Arrest Made in Murder of Imam Who Opposed Assad

Police announce progress in case to uncover who killed imam Abdul Hadi Arwani - who ran a mosque associated with Islamism.

Tova Dvorin, | updated: 22:04

crime scene
crime scene
AFP file

A man has been arrested in connection with the murder in London of an imam who was a critic of Syrian President Bashar al-Assad, police said Monday.

Abdul Hadi Arwani, 48, was found in his car with gunshot wounds to the chest in Wembley, northwest London, on Tuesday. The investigation into his death is being handled by counter-terrorism police.

Scotland Yard said a 36-year-old man had been arrested on suspicion of conspiracy to murder and remains in police custody. They had previously given the man's age as 46.

Arwani, 48, was a staunch opponent of Syrian President Bashar Assad, and was involved in violent protests against the regime leader in 2011. 

The cleric was witness to the violent 1982 Hamas massacre by the Syrian Army under Assad's father, Hafez al-Assad; up to 40,000 civilians are estimated to have been killed in those events.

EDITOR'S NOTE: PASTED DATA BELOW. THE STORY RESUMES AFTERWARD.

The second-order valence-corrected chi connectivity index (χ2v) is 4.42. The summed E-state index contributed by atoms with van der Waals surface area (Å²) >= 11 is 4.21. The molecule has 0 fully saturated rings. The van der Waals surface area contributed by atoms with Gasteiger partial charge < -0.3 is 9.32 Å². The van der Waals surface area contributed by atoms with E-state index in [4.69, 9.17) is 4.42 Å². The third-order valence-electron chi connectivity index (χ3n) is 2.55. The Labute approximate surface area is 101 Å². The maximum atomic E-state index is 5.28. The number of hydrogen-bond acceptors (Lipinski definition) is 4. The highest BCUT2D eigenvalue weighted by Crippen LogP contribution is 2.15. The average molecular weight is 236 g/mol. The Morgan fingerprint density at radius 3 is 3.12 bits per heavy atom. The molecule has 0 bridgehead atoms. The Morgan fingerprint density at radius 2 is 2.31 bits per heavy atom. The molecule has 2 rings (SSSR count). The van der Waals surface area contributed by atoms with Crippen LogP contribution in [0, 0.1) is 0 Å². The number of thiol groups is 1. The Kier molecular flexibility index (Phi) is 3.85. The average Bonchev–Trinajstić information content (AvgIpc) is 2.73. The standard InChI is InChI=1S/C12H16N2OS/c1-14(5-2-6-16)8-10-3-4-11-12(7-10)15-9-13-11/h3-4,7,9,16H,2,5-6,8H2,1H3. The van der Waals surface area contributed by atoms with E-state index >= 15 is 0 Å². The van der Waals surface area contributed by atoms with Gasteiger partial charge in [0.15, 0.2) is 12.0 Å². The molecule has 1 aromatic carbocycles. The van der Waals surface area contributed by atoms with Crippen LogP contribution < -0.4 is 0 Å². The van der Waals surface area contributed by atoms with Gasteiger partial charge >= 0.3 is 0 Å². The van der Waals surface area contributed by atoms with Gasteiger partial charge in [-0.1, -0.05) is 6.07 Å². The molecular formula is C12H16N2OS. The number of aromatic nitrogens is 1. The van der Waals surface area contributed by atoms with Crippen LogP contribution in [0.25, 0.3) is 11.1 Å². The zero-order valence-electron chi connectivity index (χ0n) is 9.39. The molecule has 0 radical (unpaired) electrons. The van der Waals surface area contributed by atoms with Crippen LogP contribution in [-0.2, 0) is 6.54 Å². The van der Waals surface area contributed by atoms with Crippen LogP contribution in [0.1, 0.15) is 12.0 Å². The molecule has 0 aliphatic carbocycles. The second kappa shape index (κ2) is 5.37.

Arwani was deeply affected by the massacre. He was given a death sentence for photographing the carnage and damage, and his family fled Syria for the UK shortly after that. 

The cleric recently stepped down - or was forced to step down, according to some sources - as imam of the An-Noor Mosque in Acton, West London, after the mosque was associated with extremism and Islamism. 

But several associates insisted to the Daily Mail that Arwani was a moderate Muslim who shunned extremism and was a down-to-earth, mild, modest person who was a prominent community leader in London. 

A police source told the Mail that the killing appeared to be a "state-sponsored assassination" and the mosque's reputation may have preceded him. 

Terrorist Mohammed Ahmed Mohamed changed in the mosque into a burka and fled, and has been missing since 2013. 

Uthman Mustafa Kamal, the son of hate preacher Abu Hamza, has regularly led prayers at An-Noor as well; another preacher delivered an infamous anti-Semitic sermon there in 2012. 

Police say they are "open-minded" about the motive for his killing - although one source involved in the case said last week that the death had all the signs of a state-sponsored assassination. 

Arwani's son Murhaf called his murder a "heinous" crime and appealed for anyone with information to come forward.

"We know that it won't bring our father back to us but it may help to deliver justice to those who killed him," he added.

AFP contributed to this report




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